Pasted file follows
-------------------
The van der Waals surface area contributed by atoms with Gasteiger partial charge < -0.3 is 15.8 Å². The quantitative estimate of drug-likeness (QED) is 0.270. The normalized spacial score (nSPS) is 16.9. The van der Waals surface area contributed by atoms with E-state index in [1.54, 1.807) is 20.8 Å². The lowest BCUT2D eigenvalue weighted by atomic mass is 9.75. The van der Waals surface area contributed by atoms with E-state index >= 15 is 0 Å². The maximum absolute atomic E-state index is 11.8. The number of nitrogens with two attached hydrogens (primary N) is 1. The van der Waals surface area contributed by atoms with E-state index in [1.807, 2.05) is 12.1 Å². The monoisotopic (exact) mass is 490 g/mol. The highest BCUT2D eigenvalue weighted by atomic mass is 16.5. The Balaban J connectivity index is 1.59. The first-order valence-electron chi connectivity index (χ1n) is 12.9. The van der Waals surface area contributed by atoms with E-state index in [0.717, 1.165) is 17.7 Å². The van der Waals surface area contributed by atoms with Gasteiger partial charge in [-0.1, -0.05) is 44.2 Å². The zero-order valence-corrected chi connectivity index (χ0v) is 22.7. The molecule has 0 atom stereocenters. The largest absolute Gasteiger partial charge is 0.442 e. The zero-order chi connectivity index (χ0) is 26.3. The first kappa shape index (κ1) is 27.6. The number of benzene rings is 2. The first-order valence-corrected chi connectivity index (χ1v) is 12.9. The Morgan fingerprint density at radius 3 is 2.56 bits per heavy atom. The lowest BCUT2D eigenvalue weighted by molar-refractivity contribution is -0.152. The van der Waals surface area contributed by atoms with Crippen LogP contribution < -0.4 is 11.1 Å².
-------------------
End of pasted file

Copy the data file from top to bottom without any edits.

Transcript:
The van der Waals surface area contributed by atoms with Gasteiger partial charge < -0.3 is 15.8 Å². The quantitative estimate of drug-likeness (QED) is 0.270. The normalized spacial score (nSPS) is 16.9. The van der Waals surface area contributed by atoms with E-state index in [1.54, 1.807) is 20.8 Å². The lowest BCUT2D eigenvalue weighted by atomic mass is 9.75. The van der Waals surface area contributed by atoms with E-state index >= 15 is 0 Å². The maximum absolute atomic E-state index is 11.8. The number of nitrogens with two attached hydrogens (primary N) is 1. The van der Waals surface area contributed by atoms with E-state index in [1.807, 2.05) is 12.1 Å². The monoisotopic (exact) mass is 490 g/mol. The highest BCUT2D eigenvalue weighted by atomic mass is 16.5. The Balaban J connectivity index is 1.59. The first-order valence-electron chi connectivity index (χ1n) is 12.9. The van der Waals surface area contributed by atoms with E-state index in [0.717, 1.165) is 17.7 Å². The van der Waals surface area contributed by atoms with Gasteiger partial charge in [-0.1, -0.05) is 44.2 Å². The zero-order valence-corrected chi connectivity index (χ0v) is 22.7. The molecule has 0 atom stereocenters. The largest absolute Gasteiger partial charge is 0.442 e. The zero-order chi connectivity index (χ0) is 26.3. The first kappa shape index (κ1) is 27.6. The number of benzene rings is 2. The first-order valence-corrected chi connectivity index (χ1v) is 12.9. The Morgan fingerprint density at radius 3 is 2.56 bits per heavy atom. The lowest BCUT2D eigenvalue weighted by molar-refractivity contribution is -0.152. The van der Waals surface area contributed by atoms with Crippen LogP contribution < -0.4 is 11.1 Å².